Captian Harry G. Cramer, Jr.
1st Special Forces Group (Airborne)
Service in Vietnam
1957 – 1957
Location of Casualty
Panel 001E Line 078
Dad was a third-generation soldier, and set out to make the Army his career. He graduated from West Point in June, 1946. He married Anne Supple of Newburgh, NY. He served as a rifle company commander in the 25th Infantry Division (“Tropic Lightning”) in the Korean War.
He was wounded twice, and earned the Silver Star for valor. Returning to Fort Bragg after Korea, Dad volunteered for the newly-formed Special Forces (“Green Berets”). He deployed to Thailand in 1956 to train the Royal Thai Special Forces. His next mission was to Indochina. Dad departed Hickam Field in Hawaii on June 25, 1957 (my parents’ tenth anniversary) in command of the first US Special Forces “A Team” to deploy to South Vietnam. It was to be a six-month mission to train Vietnamese Special Forces soldiers in unconventional warfare. He expected to meet us at our new family quarters in Okinawa by Christmas.
(While he shipped out for Vietnam, my mom, sisters and I sailed from Hawaii to Okinawa aboard the transport USNS Sultan). On October 21, 1957 Dad was killed by an explosion during what was supposed to be a training patrol in the hills about 10 miles southwest of Nha Trang. We are still uncertain of the cause of the explosion. Some witnesses were certain it was a Viet Cong ambush, others were certain it was an accident caused by the deteriorated French munitions that Dad and his team were forced to use (over his objections). There is evidence to support both conclusions. Whatever the case, we lost our Dad.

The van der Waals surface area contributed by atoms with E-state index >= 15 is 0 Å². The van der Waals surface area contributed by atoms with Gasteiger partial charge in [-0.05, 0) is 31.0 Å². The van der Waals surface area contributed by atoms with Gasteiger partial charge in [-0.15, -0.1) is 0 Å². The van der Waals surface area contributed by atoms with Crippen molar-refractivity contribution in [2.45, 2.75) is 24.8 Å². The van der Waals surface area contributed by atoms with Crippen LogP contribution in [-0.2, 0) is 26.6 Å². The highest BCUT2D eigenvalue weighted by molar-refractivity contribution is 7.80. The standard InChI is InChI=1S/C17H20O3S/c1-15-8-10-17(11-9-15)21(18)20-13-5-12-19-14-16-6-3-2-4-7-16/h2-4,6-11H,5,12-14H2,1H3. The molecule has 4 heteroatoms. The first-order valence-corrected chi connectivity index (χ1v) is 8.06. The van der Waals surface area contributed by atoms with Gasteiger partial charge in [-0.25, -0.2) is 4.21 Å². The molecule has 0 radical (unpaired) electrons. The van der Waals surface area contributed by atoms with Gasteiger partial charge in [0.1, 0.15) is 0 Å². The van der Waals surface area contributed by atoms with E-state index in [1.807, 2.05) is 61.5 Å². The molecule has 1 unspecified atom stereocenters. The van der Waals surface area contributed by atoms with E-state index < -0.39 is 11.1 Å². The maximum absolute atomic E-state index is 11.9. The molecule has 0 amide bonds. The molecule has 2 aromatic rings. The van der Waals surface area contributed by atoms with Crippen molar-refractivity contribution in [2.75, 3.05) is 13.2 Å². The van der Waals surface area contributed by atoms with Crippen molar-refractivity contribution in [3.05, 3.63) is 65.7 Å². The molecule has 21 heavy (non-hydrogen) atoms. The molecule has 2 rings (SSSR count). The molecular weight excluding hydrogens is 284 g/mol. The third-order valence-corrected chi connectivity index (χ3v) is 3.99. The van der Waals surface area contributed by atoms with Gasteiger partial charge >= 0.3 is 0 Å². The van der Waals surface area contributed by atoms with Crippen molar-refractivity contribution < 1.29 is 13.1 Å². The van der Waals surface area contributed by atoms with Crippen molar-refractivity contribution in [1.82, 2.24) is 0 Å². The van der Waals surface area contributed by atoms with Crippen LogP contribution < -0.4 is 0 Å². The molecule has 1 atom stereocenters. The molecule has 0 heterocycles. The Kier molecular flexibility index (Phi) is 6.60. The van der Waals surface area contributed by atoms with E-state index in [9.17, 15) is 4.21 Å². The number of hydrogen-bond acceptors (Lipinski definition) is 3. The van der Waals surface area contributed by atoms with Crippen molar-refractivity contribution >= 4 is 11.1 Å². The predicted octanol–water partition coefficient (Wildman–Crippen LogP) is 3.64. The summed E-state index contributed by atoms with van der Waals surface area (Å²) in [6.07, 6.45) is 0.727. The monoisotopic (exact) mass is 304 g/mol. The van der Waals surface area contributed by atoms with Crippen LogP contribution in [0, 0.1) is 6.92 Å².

He was 31 years old; a husband and father of three; and a brilliant, happy, funny, and loving man. He is buried at the US Military Academy Cemetery at West Point. Dad’s name was left off The Wall when it was first built, because the Department of Defense did not report the casualty to the VVMF. A year later, on Veterans’ Day of 1983, his name was added to the first panel.
On October 21, 2007 the DOD made amends by conducting a special ceremony at West Point, recognizing the 50th anniversary of his loss as the first American serviceman killed in Vietnam.
Dad is still a huge influence in the lives of his children and grandchildren. I know he watches over us, and not a single day passes that I don’t think of him. I am sure that is a bond I share with every other son and daughter in SDIT.
We love you and miss you, Dad.
(Submitted by LTC (Ret) Harry G. Cramer III, son).